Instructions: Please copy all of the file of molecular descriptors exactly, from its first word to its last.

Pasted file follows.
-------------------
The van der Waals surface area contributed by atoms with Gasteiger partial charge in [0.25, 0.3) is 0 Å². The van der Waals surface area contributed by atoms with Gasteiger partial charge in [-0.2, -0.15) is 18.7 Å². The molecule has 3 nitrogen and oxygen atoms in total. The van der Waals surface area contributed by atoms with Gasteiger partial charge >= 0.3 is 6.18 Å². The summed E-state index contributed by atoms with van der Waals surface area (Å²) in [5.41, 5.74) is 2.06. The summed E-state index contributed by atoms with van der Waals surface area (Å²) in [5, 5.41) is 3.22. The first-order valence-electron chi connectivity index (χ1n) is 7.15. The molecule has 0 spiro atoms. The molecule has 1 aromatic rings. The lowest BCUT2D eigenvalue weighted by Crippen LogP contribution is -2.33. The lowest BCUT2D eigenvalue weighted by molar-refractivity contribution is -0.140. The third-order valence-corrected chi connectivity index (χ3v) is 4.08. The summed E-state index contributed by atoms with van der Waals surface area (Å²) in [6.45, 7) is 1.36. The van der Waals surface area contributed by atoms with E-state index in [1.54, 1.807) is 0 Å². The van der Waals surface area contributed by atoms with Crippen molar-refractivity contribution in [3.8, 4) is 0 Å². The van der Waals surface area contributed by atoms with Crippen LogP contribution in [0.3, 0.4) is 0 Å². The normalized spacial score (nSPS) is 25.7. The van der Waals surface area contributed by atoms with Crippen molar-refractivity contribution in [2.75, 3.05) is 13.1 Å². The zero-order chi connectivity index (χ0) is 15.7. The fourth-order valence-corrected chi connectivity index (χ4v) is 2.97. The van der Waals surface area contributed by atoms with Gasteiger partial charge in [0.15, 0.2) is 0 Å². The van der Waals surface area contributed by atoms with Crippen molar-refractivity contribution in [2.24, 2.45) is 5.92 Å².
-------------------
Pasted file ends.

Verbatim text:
The van der Waals surface area contributed by atoms with Gasteiger partial charge in [0.25, 0.3) is 0 Å². The van der Waals surface area contributed by atoms with Gasteiger partial charge in [-0.2, -0.15) is 18.7 Å². The molecule has 3 nitrogen and oxygen atoms in total. The van der Waals surface area contributed by atoms with Gasteiger partial charge >= 0.3 is 6.18 Å². The summed E-state index contributed by atoms with van der Waals surface area (Å²) in [5.41, 5.74) is 2.06. The summed E-state index contributed by atoms with van der Waals surface area (Å²) in [5, 5.41) is 3.22. The first-order valence-electron chi connectivity index (χ1n) is 7.15. The molecule has 0 spiro atoms. The molecule has 1 aromatic rings. The lowest BCUT2D eigenvalue weighted by Crippen LogP contribution is -2.33. The lowest BCUT2D eigenvalue weighted by molar-refractivity contribution is -0.140. The third-order valence-corrected chi connectivity index (χ3v) is 4.08. The summed E-state index contributed by atoms with van der Waals surface area (Å²) in [6.45, 7) is 1.36. The van der Waals surface area contributed by atoms with E-state index in [1.54, 1.807) is 0 Å². The van der Waals surface area contributed by atoms with Crippen molar-refractivity contribution in [3.8, 4) is 0 Å². The van der Waals surface area contributed by atoms with Crippen LogP contribution in [0.3, 0.4) is 0 Å². The normalized spacial score (nSPS) is 25.7. The van der Waals surface area contributed by atoms with Crippen molar-refractivity contribution in [2.75, 3.05) is 13.1 Å². The zero-order chi connectivity index (χ0) is 15.7. The fourth-order valence-corrected chi connectivity index (χ4v) is 2.97. The van der Waals surface area contributed by atoms with Gasteiger partial charge in [0.15, 0.2) is 0 Å². The van der Waals surface area contributed by atoms with Crippen molar-refractivity contribution in [2.24, 2.45) is 5.92 Å².